Sketchy details are still emerging around the murder of Rwandan journalist and dissent Charles Ingabire, who was gunned down in the Ugandan capital Kampala last week. Even during his funeral on Saturday people were scared to talk openly about what happened, with many refusing to be photographed and using pseudonyms when speaking.
This ambiguity and apprehension revolves around the possible –or as some would argue the likely – role of Rwandan President Paul Kagame; the one-time liberator who now rules Rwanda through tyranny and brutality, in a manner described as worse than Robert Mugabe’s.
The motive for Kagame’s involvement in the murder is clear: as editor of the anti-regime Inyenyeri news website, Ingabire has been a constant thorn in the side of the President and his cronies, leading to threats and harassment, that forced him into Uganda as a political refugee. Sustaining his online work in exile, he continued to provoke the regime, which will now certainly benefit from his demise.
Of course motive alone is not enough, but Kagame has previous for similar outrageous and callous acts. Just one year ago Leonard Rugambage, the acting editor of the banned dissident newspaper Umvugizi, was shot dead outside his Kigalai home, with the distinct appearance of official involvement.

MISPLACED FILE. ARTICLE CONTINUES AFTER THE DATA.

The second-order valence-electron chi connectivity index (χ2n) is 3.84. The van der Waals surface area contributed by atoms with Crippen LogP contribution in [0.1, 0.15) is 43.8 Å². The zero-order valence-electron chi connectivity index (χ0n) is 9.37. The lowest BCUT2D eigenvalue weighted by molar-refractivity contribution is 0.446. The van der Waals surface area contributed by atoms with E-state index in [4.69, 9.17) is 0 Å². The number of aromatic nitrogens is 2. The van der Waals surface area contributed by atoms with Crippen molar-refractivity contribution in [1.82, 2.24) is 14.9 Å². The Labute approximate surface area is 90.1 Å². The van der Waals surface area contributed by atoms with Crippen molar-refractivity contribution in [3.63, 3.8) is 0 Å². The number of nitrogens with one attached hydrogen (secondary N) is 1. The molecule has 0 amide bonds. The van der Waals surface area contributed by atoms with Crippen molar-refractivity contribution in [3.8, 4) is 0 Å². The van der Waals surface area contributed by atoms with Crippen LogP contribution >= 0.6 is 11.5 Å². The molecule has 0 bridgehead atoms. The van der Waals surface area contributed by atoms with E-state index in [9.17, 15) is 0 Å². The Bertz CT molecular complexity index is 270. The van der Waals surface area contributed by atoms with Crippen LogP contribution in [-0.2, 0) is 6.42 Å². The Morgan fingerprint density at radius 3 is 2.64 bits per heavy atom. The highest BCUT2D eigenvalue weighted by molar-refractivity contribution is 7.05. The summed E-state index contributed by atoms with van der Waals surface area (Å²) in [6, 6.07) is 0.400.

More broadly, Kagame’s approach towards critical journalists is underscored by Rwanda’s position as the tenth worst offender in the Press Freedom Index. Reporters Without Borders, the organisation that compiles the index, has expressed outrage at Ingabire’s murder – highlighting the constant threats and attacks against outspoken Rwandan journalists both at home and in exile.
The exile point is particularly important, as in recent years it has become clear that Kagame is not averse to having his henchmen pursue political opponents abroad. The government-led campaign against Hotel Rwanda hero Paul Rusesabagina, has involved the repeated ransacking of his home in Brussels; and in May the British police warned a political refugee that his life was at risk from Rwandan agents.
Having acted in Europe with such bloody-mindedness it is hardly beyond the realms of possibility that it was Kagame who sent killers on a short trip North of the border to remove one of his most persistent public critics.